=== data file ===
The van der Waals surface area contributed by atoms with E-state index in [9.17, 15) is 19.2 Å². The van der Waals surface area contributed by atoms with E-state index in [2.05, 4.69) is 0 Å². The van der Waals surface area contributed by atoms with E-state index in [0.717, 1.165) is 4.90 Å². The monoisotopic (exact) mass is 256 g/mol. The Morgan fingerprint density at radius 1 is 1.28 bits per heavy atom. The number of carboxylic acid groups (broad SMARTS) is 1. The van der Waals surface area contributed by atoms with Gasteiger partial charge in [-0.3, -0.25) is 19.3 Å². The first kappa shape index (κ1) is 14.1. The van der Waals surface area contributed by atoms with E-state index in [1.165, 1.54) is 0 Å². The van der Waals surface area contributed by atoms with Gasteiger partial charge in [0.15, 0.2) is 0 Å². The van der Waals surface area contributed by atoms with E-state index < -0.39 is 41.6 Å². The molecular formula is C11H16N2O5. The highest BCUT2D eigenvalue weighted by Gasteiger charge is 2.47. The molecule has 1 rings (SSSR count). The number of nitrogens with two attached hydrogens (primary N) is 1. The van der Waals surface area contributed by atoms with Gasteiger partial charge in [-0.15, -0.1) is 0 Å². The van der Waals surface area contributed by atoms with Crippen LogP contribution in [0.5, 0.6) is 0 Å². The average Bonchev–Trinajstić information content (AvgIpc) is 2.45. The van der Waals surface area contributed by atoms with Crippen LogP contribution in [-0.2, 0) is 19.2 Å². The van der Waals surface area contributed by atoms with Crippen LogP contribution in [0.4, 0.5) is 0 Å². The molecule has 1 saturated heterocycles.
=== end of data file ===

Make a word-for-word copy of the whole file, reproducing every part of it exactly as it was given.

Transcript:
The van der Waals surface area contributed by atoms with E-state index in [9.17, 15) is 19.2 Å². The van der Waals surface area contributed by atoms with E-state index in [2.05, 4.69) is 0 Å². The van der Waals surface area contributed by atoms with E-state index in [0.717, 1.165) is 4.90 Å². The monoisotopic (exact) mass is 256 g/mol. The Morgan fingerprint density at radius 1 is 1.28 bits per heavy atom. The number of carboxylic acid groups (broad SMARTS) is 1. The van der Waals surface area contributed by atoms with Gasteiger partial charge in [-0.3, -0.25) is 19.3 Å². The first kappa shape index (κ1) is 14.1. The van der Waals surface area contributed by atoms with E-state index in [1.165, 1.54) is 0 Å². The van der Waals surface area contributed by atoms with Gasteiger partial charge in [0.15, 0.2) is 0 Å². The van der Waals surface area contributed by atoms with E-state index < -0.39 is 41.6 Å². The molecular formula is C11H16N2O5. The highest BCUT2D eigenvalue weighted by Gasteiger charge is 2.47. The molecule has 1 rings (SSSR count). The number of nitrogens with two attached hydrogens (primary N) is 1. The van der Waals surface area contributed by atoms with Gasteiger partial charge in [-0.15, -0.1) is 0 Å². The van der Waals surface area contributed by atoms with Crippen LogP contribution in [0.5, 0.6) is 0 Å². The average Bonchev–Trinajstić information content (AvgIpc) is 2.45. The van der Waals surface area contributed by atoms with Crippen LogP contribution in [-0.2, 0) is 19.2 Å². The van der Waals surface area contributed by atoms with Crippen LogP contribution in [0.4, 0.5) is 0 Å². The molecule has 1 saturated heterocycles.